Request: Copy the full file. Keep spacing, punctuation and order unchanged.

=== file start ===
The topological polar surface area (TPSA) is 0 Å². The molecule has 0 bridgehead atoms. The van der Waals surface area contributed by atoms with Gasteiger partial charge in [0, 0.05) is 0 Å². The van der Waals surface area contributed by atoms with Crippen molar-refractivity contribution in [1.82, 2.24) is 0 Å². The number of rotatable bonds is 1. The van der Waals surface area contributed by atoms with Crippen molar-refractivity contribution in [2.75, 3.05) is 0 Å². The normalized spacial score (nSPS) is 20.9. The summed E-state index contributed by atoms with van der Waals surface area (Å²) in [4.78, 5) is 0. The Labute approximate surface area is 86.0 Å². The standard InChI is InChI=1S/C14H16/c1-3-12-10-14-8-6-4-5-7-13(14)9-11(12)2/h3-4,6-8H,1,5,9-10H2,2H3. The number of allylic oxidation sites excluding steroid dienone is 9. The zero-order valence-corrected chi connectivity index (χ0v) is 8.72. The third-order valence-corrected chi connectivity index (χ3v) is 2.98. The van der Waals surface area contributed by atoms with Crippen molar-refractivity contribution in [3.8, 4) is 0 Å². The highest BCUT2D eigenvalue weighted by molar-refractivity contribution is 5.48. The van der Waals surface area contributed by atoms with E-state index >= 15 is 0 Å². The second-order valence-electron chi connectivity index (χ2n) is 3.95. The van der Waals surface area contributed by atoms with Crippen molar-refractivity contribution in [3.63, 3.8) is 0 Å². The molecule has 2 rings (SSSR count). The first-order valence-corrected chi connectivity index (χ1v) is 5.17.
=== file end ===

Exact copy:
The topological polar surface area (TPSA) is 0 Å². The molecule has 0 bridgehead atoms. The van der Waals surface area contributed by atoms with Gasteiger partial charge in [0, 0.05) is 0 Å². The van der Waals surface area contributed by atoms with Crippen molar-refractivity contribution in [1.82, 2.24) is 0 Å². The number of rotatable bonds is 1. The van der Waals surface area contributed by atoms with Crippen molar-refractivity contribution in [2.75, 3.05) is 0 Å². The normalized spacial score (nSPS) is 20.9. The summed E-state index contributed by atoms with van der Waals surface area (Å²) in [4.78, 5) is 0. The Labute approximate surface area is 86.0 Å². The standard InChI is InChI=1S/C14H16/c1-3-12-10-14-8-6-4-5-7-13(14)9-11(12)2/h3-4,6-8H,1,5,9-10H2,2H3. The number of allylic oxidation sites excluding steroid dienone is 9. The zero-order valence-corrected chi connectivity index (χ0v) is 8.72. The third-order valence-corrected chi connectivity index (χ3v) is 2.98. The van der Waals surface area contributed by atoms with Crippen molar-refractivity contribution in [3.8, 4) is 0 Å². The highest BCUT2D eigenvalue weighted by molar-refractivity contribution is 5.48. The van der Waals surface area contributed by atoms with E-state index >= 15 is 0 Å². The second-order valence-electron chi connectivity index (χ2n) is 3.95. The van der Waals surface area contributed by atoms with Crippen molar-refractivity contribution in [3.63, 3.8) is 0 Å². The molecule has 2 rings (SSSR count). The first-order valence-corrected chi connectivity index (χ1v) is 5.17.